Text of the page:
/ 22 October 2014

Creative Showcase: A custodian of SA history in the digital age

Creative Showcase: A Custodian Of Sa History In The Digital Age

I Couldn’t Be Anything Else: A photo essay by Tommaso Fiscaletti

Tommaso Fiscaletti is an Italian photographer who lives between Milan and Cape Town. While here, he has been working on a photographic series of fellow foreigners to the city for an entirely different reason. I Couldn’t Be Anything Else is a collection of portraits of young African men who have travelled from countries like the Democratic Republic of Congo, Uganda and Rwanda to Cape Town in hopes of becoming successful musicians. Each are in different stages of their careers depicted by the CDs or gig posters – or lack thereof – in the images Fiscaletti has placed alongside the different photographs. Included in the layouts are old photos of the men from years gone by, as teenagers or as children re-photographed by Fiscaletti. By arranging the images in this way, the project becomes a series of photographic installations. 

Africa Media Online: A custodian of South African photographic history in the digital age

Africa Media Online (AMO) was founded by former freelance journalist and photographer David Larsen in KwaZulu-Natal. Initially beginning as a small idea to create an online agency to store local collections, AMO has grown to store an exceptional library of Africa’s most iconic and beautiful media collections. Larsen and his team have created an online marketplace, which aims to enable a diverse range of African media professionals to reach their audiences through providing them with the skills and services to create their own digital trade routes. 

This passion for African history, stories and heritage has also seen AMO go on to handle the collections of celebrated South African photographers such as David Goldblatt, Greg Marinovich and Graeme Williams. Currently the team is tasked with the responsibility of digitising over 24 000 manuscript pages and 20 000 photographs from the African National Congress’s archives to be accessed by researchers from all over the world.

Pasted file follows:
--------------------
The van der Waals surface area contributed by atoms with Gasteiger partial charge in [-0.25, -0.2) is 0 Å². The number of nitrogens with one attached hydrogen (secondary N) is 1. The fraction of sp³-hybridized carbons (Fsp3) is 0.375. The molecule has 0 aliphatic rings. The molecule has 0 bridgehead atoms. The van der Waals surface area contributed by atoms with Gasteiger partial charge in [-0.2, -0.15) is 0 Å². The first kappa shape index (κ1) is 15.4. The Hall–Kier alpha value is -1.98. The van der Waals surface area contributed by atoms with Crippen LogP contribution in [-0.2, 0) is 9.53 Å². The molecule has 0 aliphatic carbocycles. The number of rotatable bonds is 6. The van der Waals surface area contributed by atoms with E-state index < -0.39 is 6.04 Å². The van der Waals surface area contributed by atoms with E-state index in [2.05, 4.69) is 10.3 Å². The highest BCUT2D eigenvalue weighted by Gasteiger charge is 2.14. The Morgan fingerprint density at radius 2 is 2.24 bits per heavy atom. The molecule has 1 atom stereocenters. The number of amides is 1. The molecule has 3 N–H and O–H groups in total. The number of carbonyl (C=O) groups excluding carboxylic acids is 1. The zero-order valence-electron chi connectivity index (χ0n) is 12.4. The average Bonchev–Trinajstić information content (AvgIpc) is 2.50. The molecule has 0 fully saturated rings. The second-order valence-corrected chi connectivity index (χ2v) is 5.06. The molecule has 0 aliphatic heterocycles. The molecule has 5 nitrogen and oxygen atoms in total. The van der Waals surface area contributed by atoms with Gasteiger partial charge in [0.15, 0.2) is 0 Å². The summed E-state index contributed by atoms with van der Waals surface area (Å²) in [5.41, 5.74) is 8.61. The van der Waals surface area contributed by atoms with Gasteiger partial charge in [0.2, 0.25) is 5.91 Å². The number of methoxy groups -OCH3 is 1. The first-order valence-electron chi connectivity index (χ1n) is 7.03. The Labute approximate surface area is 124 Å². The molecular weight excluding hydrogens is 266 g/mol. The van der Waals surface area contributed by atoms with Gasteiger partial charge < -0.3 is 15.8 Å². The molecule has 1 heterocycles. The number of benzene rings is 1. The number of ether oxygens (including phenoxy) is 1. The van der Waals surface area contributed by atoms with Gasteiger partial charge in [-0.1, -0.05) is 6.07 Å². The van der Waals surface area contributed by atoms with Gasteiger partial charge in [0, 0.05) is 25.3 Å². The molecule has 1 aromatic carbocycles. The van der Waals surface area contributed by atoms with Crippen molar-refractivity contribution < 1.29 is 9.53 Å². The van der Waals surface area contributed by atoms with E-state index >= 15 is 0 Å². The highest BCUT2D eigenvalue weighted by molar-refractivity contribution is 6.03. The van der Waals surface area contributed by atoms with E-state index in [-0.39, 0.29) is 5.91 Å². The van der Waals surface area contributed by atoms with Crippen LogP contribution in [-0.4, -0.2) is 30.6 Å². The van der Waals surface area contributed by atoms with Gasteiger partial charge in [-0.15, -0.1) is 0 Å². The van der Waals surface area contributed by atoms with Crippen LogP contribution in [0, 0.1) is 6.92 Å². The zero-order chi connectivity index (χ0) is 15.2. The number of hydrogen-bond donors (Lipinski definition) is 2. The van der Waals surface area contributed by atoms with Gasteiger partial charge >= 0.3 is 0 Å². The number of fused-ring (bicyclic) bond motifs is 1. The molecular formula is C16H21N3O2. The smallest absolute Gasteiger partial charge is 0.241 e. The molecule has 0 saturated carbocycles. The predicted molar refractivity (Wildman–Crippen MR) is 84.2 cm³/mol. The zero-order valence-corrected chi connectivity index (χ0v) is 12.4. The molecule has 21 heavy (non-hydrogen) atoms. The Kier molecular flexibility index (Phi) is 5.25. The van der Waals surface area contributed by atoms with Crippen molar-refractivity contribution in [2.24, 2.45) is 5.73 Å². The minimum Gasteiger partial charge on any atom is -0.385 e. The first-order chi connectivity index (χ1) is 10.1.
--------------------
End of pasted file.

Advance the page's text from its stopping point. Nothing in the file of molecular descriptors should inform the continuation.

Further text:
The Varied Work of Olivié Keck

Olivié Keck is a print maker who also works in embroidery, ink, installation, sculpture and drawing. She’s also a professional illustrator on the side. Looking at her work, the common theme appears to be variety. But within this experimentation is a careful consideration – of these myriad mediums so that they’re by no means frivolous, and the honing and refining of ideas and concepts. In her illustration work, Keck works by the motto “If in doubt, just do it loud”. The result is, well, bold, but also playful, humorous, and when in colour, delightfully bright. Keck’s False Priest exhibition, recently showing at Commune 1, is an intimate exploration of the function of memory, dreams and sleep in our formation and distinction of “Self”. 

Ink meets pixels in Hanno van Zyl’s mostly monochrome art and design

Hanno van Zyl is a freelance illustrator and graphic designer living and working in Cape Town where he hand paints careful and considered dashes, dots and lines in ink before refining his illustrations digitally. Van Zyl favours black and white in both his illustration and graphic design, taking occasional breaks from monochrome with clear primary colours or loud neon. Though his most recent works feature various items of trash and discarded evidence of human life suspended across the page, this palette preference keeps it clean.

Pensive photography by Nicholas Eppel

Nicholas Eppel’s photographs tell stories. His style and approach is meditative, reflective, and sensitive to the nuances of human experience. History, exile, myth-making and memory are the thematic subtexts of each of his projects, and people and the mundanities of everyday life, are the subjects. He says, “A common theme that runs through the work is the focus on the lives and experiences of ordinary people. For me, Life – grand or plain – is storied. It is as much in the ordinary and unspectacular, as in the greater tragedies and joys, that these stories are found. 

There is a remarkable texture contained in everyday experience and in our constant determination to survive the passing of fortunes and time – in those points at which personal stories intersect with the larger political and socio-economic forces. For me these are the histories that are important. These are the histories that should be recorded. Not only the histories of the powerful, the famous and the victorious.”